Researchers at Chile’s Pontifical Catholic University are working on a project called Tailings to Construction Materials (T2CM), which aims to transform copper tailings into high-quality geopolymers and cementitious materials.
The proposal is part of BHP’s Tailings Challenge and it is backed by DITUC, a research center; Melon, a leading cement company; Eral, an engineering firm; the Paris Geopolymer Institute; and Noracid, a manufacturer of sulphuric acid.
T2CM’s goal is to transform all tailings produced at a given operation into usable components for buildings by employing an approach that merges cleaning/extractive processes to recover Cu/Mo and sulfuric acid with conversion/recycling processes.
Besides limiting the accumulation of tailings in the environment, the process drastically cuts the almost one tonne of CO2 that is released into the atmosphere per tonne of cement produced under conventional mechanisms.
The new technique involves transporting fresh tailings to a near or on-site treatment facility, fine grinding and particle size classification of the tailings for surface activation and early sand and pozzolanic material production, as well as rougher sulphide flotation to obtain a desulphurized material and a sulphur polymetallic concentrate.
The sulphur-enriched material is then separated into copper sulphide and pyrite fraction by flotation, and the pyrite-enriched concentrate goes to a roasting step for sulphur removal and H2SO4 production. Finally, the iron oxide desulphurized material is used to develop construction materials.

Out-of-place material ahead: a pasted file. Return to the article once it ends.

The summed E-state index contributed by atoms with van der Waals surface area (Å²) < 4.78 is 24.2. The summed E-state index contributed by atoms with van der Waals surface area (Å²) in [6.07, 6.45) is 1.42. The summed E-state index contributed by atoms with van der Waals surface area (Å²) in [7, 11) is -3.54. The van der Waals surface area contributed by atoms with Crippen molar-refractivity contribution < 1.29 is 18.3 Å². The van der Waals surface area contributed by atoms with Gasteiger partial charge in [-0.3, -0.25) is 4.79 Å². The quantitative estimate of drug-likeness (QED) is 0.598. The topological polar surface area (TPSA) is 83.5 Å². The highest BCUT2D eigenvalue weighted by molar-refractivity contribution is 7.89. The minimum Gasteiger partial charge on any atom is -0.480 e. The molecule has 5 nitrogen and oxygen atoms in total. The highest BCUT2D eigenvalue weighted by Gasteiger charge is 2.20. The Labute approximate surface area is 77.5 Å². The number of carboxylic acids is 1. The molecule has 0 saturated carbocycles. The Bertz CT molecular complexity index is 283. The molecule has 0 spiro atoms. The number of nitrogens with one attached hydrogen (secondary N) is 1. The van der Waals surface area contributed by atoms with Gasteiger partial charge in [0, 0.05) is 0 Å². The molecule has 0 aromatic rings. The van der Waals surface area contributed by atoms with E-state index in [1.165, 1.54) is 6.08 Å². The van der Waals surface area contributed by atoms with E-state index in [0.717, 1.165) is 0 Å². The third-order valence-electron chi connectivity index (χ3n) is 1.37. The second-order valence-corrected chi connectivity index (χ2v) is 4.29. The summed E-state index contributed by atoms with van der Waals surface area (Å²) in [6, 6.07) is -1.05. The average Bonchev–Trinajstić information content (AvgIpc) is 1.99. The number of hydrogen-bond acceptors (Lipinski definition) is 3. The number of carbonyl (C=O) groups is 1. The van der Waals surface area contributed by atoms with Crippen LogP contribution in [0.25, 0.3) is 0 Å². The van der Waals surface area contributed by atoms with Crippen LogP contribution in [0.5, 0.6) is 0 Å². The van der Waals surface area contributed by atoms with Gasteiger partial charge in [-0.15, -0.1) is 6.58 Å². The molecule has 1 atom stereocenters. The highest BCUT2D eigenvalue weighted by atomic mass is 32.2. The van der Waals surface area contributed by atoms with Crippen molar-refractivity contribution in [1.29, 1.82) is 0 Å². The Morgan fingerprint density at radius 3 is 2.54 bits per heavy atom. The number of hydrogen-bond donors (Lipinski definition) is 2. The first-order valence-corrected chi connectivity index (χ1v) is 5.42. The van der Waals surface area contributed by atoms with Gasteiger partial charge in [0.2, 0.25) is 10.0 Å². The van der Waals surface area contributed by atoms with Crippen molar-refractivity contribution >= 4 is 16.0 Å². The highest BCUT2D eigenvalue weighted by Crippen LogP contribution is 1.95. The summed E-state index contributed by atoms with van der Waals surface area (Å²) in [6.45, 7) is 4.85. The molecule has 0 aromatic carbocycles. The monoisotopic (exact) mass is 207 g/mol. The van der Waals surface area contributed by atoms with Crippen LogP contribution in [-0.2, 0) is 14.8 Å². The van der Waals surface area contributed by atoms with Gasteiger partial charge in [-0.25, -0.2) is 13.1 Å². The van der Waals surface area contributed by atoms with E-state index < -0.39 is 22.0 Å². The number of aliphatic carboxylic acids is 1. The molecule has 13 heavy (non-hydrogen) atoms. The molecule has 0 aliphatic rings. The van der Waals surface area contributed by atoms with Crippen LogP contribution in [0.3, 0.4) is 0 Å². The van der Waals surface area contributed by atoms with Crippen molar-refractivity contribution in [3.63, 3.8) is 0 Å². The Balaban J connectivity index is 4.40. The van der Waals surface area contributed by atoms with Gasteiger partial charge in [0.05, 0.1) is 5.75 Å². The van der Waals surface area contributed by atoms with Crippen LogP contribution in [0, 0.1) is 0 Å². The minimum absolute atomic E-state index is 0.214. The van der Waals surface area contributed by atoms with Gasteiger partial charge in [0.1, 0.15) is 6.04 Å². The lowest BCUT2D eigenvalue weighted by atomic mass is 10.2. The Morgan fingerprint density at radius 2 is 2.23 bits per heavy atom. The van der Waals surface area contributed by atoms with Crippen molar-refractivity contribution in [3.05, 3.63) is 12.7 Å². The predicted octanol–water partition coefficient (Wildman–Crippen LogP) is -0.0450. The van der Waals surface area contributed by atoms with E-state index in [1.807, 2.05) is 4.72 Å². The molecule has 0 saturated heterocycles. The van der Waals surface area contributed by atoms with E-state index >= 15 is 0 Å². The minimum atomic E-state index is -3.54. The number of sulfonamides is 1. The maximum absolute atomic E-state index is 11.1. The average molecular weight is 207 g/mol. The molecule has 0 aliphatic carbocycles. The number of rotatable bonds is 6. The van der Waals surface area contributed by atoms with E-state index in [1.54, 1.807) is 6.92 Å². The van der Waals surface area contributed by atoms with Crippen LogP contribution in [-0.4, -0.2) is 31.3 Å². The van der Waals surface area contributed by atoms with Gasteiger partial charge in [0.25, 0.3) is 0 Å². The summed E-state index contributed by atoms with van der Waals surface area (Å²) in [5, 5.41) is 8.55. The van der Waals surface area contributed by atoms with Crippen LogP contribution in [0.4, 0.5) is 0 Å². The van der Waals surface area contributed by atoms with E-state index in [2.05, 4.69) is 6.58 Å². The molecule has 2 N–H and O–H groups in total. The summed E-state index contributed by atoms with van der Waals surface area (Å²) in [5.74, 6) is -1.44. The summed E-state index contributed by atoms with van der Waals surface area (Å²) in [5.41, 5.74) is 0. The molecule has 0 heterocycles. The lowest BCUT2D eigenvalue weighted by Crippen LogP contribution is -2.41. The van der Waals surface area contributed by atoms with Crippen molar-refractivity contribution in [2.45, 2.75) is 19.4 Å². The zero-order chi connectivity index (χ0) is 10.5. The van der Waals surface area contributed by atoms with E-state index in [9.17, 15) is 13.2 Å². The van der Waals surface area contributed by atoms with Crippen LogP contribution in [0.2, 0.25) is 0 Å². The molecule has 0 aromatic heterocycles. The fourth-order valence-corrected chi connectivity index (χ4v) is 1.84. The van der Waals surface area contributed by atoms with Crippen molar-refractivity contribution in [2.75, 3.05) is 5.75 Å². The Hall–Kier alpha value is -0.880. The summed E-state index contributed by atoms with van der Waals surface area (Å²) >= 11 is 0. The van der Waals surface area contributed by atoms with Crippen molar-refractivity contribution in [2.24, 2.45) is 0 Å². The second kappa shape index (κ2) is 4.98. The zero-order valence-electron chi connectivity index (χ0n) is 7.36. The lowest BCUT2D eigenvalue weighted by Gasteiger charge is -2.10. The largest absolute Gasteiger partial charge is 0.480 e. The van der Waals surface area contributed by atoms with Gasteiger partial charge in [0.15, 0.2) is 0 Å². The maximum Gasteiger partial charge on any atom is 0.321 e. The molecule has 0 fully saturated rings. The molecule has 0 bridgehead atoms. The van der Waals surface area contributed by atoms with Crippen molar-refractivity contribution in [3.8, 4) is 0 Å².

Such tailings-based construction materials are then further converted into non-treated materials, which can be used as fillers; geopolymeric aggregations of non-treated materials; geopolymeric aggregations of treated materials for high-performance materials; tailings-based cementitious materials, and bio-cemented materials.
The tailings used to test the process were retrieved from eight sites located near the cities of Copiapó, Salamanca y Til Til.
When it came to the manufacturing of cementitious materials, grinding time and temperature were optimized so that it was possible to obtain solid residues whose microstructure and size allowed for the replacement of 40% of cement for tailings.
According to project lead Mauricio López, the use of tailings to produce cement is not a new idea. However, previous proponents used untreated tailings and were able to replace only 15% of the cement in construction materials.